Last night’s Close Range show was a fun one–my first time out for Lachemann’s epic Serynade, the first of many, hopefully. Like other big narratives for solo piano I’ve played, it’s a test of how well I can shape on a big and small scale. Fortunately the piece is all about shaping the piano’s physical sound, and I’m always inspired by the unbelievable sounds I’m hearing, both the played chords and their altered resonances. It’s so well-composed that learning it was simply an act of discovery. Though some problems call for creative solutions, it’s all playable; and while it stretches the instrument’s capability, as in all of Lachenmann’s work, there’s nothing that presents itself as unidiomatic. Unidiomatic would mean ill-conceived, and everything in the piece is conceived with care, curiosity, and love.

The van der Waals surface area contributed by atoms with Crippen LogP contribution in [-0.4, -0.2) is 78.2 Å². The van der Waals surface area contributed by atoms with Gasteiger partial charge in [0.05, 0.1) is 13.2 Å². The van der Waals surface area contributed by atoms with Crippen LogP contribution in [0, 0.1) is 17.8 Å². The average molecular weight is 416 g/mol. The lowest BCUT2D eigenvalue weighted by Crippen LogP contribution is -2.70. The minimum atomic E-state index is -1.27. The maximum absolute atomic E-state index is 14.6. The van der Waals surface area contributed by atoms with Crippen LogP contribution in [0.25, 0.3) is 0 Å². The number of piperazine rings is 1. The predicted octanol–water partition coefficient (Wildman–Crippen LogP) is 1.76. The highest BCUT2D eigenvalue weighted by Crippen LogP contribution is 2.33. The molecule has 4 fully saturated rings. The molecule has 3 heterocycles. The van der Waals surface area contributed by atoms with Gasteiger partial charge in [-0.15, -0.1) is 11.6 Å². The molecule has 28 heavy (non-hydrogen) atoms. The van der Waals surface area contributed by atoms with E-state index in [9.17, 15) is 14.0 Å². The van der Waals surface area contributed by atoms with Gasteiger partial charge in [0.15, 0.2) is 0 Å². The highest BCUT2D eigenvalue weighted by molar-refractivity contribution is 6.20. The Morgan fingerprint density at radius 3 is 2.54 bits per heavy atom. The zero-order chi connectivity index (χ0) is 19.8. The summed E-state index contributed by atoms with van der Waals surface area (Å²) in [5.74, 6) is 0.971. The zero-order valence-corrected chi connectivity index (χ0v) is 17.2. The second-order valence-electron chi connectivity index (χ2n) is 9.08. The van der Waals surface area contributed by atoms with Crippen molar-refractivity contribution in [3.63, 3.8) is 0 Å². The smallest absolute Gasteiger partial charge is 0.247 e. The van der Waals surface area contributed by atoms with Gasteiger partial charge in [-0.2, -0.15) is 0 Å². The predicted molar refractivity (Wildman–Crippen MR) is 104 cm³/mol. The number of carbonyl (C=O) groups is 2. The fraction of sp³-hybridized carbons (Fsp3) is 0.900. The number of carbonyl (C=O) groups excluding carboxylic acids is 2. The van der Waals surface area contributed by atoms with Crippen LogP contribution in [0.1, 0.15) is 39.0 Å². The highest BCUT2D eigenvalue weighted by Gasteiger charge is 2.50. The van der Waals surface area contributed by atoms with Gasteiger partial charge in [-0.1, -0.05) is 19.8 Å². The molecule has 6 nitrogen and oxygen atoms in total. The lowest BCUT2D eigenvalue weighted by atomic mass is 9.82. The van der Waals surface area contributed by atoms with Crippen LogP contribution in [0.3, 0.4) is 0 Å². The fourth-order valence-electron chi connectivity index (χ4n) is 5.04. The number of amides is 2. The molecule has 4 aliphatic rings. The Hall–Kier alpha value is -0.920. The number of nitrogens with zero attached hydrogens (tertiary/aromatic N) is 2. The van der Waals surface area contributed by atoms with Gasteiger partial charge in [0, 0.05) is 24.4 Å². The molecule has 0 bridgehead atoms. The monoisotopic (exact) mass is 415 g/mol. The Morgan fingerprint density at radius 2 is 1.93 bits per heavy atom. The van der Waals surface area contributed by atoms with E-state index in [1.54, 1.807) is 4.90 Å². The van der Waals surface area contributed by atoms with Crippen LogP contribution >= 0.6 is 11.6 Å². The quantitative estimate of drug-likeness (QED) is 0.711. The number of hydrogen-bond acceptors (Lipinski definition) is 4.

I’m happy I paired it with Beethoven op. 110, which builds its own passionate resonances. For me the psychological climax of the sonata is the fugue inversion at the end, especially as it comes after a crisis. It’s a miraculous, unexpected rebirth in a distant key–Beethoven doesn’t specify a dynamic, so I try to start it as softly as possible, the first hints of new life.